DeFrates said wildfire and water conservation go hand in hand, because burn scars above waterways can impact water quality.
“These two things literally flow together,” she said.
The conservation district is working with the U.S. Geological Survey to monitor water quality near burn scars on the Western Slope to help inform water managers’ decisions throughout the year.
Even with the monsoonal rains, however, a recent river district newsletter painted a bleak picture of the Western Slope’s water supply.
“Streamflow in most West Slope watersheds plummeted to historic lows, while water temperatures skyrocketed as ambient air temperatures broke records across the state in June and July,” the newsletter reported, “resulting in fish-kill events on the Upper Colorado near Kremmling in late June.”
DeFrates said near-average snowpack in the Rocky Mountains wasn’t enough to break the drought because soil moisture is at an extreme deficit.
Once the snow melts, the water first quenches the parched soil before trickling into Garfield County’s water supplies. With soil moisture levels so low, DeFrates said some forecasting models are predicting the Western Slope needs about 120 inches of snow or 12 inches of rain before the area climbs out of drought conditions. The caveat is that precipitation needs to be consistent.
“The only consistent thing about Western Slope precipitation is its inconsistency,” DeFrates said.
If the rain were to suddenly fall evenly everywhere it’s needed, she said the Colorado River would still need to serve many towns, cities and states across the west, so reservoirs would be slow to refill and the drought impacts would remain a challenge for years to come.
A red-tailed hawk with haggard wing tips glided over Oliver’s head as he walked along the former Red Canyon fire line.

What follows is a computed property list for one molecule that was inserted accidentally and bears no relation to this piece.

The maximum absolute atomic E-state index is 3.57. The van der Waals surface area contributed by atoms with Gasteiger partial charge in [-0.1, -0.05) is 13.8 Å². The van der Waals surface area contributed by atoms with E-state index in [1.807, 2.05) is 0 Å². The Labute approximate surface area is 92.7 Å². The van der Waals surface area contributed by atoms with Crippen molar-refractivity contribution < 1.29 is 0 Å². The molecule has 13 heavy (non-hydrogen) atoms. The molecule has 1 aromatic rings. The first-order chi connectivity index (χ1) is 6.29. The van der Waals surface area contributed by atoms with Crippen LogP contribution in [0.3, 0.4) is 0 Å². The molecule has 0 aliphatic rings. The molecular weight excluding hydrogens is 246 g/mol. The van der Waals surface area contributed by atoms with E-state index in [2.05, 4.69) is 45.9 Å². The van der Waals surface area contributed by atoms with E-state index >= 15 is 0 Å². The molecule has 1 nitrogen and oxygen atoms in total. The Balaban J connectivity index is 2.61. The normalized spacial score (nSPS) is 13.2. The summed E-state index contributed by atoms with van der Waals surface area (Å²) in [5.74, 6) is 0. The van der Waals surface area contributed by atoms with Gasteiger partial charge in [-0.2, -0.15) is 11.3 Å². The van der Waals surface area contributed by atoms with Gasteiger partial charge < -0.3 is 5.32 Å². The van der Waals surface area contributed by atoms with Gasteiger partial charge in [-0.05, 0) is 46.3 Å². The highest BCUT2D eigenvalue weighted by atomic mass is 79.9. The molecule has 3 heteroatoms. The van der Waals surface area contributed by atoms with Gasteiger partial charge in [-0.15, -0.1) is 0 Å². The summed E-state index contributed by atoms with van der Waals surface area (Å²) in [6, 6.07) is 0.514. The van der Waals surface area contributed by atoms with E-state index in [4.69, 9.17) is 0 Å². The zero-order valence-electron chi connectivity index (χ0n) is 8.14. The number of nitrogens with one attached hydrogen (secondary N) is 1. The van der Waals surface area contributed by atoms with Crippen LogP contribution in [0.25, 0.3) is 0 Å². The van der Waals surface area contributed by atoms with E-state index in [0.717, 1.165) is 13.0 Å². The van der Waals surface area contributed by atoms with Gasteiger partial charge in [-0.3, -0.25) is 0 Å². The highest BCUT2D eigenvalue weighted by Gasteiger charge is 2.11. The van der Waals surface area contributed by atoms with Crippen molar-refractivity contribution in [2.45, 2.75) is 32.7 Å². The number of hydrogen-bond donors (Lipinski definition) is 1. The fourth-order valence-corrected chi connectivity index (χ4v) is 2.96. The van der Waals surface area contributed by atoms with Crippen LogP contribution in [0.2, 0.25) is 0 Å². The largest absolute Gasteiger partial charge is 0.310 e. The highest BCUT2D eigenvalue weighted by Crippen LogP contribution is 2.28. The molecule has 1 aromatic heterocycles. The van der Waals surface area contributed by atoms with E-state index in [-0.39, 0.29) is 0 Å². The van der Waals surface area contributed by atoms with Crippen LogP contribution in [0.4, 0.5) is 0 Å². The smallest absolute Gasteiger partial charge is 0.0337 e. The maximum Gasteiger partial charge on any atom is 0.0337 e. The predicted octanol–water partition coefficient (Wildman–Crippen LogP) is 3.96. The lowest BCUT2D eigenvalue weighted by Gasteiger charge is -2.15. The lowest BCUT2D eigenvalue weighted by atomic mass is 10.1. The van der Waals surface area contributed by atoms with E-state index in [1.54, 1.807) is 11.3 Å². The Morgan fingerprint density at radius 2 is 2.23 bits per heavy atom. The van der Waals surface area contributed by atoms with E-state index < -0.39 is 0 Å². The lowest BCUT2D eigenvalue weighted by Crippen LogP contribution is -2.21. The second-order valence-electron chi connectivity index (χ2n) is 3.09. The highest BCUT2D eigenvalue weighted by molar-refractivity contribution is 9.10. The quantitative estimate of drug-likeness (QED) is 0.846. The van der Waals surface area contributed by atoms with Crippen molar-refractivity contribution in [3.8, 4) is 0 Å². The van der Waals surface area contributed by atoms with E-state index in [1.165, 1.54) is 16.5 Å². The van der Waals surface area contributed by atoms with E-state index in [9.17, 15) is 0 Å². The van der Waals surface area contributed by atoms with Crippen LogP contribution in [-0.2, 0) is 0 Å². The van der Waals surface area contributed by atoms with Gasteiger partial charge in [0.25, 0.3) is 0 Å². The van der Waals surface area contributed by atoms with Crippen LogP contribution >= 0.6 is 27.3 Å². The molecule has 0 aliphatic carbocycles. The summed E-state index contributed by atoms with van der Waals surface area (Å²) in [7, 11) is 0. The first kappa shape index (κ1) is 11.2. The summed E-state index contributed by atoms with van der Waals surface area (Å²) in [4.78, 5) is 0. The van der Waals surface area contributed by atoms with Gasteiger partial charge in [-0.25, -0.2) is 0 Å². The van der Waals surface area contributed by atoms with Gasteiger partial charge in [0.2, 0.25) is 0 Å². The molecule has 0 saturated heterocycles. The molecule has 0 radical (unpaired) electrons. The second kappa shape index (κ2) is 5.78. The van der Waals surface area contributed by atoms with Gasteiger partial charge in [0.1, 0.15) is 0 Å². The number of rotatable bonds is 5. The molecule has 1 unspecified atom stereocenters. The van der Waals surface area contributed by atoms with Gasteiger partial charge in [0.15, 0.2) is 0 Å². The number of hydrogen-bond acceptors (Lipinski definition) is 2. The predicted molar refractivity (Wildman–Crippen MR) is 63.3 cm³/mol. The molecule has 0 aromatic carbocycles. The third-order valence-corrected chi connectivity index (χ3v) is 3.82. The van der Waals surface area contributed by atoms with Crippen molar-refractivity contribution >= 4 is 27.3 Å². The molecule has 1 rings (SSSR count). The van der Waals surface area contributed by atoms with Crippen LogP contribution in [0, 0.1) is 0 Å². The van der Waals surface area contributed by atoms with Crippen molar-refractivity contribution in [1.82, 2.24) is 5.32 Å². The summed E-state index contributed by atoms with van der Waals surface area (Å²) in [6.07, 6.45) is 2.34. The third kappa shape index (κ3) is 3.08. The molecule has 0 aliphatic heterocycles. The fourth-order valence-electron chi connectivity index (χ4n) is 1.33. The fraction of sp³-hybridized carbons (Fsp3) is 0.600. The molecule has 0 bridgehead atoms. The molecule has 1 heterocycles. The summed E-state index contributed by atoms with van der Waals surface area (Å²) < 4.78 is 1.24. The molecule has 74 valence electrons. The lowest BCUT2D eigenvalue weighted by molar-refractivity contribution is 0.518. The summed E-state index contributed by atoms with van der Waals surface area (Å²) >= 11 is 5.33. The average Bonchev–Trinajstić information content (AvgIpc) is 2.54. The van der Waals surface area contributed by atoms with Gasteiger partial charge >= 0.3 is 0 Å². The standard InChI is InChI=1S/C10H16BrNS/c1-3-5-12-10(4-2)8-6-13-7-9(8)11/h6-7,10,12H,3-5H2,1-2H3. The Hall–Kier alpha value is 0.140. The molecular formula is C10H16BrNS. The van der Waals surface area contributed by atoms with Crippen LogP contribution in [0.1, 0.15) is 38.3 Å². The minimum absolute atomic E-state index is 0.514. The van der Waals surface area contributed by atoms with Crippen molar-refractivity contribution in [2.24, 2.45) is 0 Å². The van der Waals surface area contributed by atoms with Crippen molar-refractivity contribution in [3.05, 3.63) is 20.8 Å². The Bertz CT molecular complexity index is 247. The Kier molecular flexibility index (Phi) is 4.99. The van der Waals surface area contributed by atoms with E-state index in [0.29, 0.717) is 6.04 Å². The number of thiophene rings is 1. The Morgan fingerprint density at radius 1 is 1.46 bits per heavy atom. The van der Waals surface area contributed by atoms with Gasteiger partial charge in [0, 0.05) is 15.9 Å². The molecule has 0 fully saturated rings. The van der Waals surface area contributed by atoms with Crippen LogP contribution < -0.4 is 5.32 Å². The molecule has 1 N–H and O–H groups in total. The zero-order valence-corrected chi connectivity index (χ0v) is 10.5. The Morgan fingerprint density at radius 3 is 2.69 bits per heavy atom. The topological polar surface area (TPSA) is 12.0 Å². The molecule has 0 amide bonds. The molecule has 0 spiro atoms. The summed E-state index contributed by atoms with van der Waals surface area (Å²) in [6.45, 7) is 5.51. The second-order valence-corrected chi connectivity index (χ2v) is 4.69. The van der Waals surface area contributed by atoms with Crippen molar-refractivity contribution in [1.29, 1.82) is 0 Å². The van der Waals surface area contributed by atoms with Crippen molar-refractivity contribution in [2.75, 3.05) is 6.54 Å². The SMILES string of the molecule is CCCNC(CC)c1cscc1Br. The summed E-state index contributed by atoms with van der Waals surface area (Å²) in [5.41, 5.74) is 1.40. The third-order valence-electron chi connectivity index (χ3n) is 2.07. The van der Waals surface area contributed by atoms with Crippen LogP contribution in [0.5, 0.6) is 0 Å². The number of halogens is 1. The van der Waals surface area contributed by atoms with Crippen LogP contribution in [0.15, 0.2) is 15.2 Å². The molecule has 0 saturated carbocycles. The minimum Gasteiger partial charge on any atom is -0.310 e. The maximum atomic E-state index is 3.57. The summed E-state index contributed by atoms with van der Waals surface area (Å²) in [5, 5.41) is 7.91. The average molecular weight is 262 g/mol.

“The rains we got in July helped out a lot,” he said. “But the extra moisture meant the vegetation grew taller, and that’s drying out now.”
More fuel, more fire, Oliver explained.
Vegetation in a drought, by definition, contains less moisture, which lowers its ignition point and causes it to burn hotter.
“As the fire front moves forward, it’s preheating all the vegetation ahead of it,” Oliver said. “If the fire behavior is extensive enough, it creates its own storms, behavior and winds. It gets to a point where no one can be close enough to do anything about it.”
Humidity helps reduce fire activity, so wildland firefighters are learning to work at night when the humidity is higher. During the day, operations can grind to a halt during the “death zone,” the hottest period of the day, which can range from 1-5 p.m., Oliver said.
Prior to the region-spanning droughts, relying primarily on aerial operations and fighting fires at night were relatively unheard of strategies, he said.
With 400,000 acres to cover between Marble and High Aspen Ranch, the fire district dispatches its firefighters, paramedics and emergency medical technicians from five fire stations using two dispatch networks across two counties.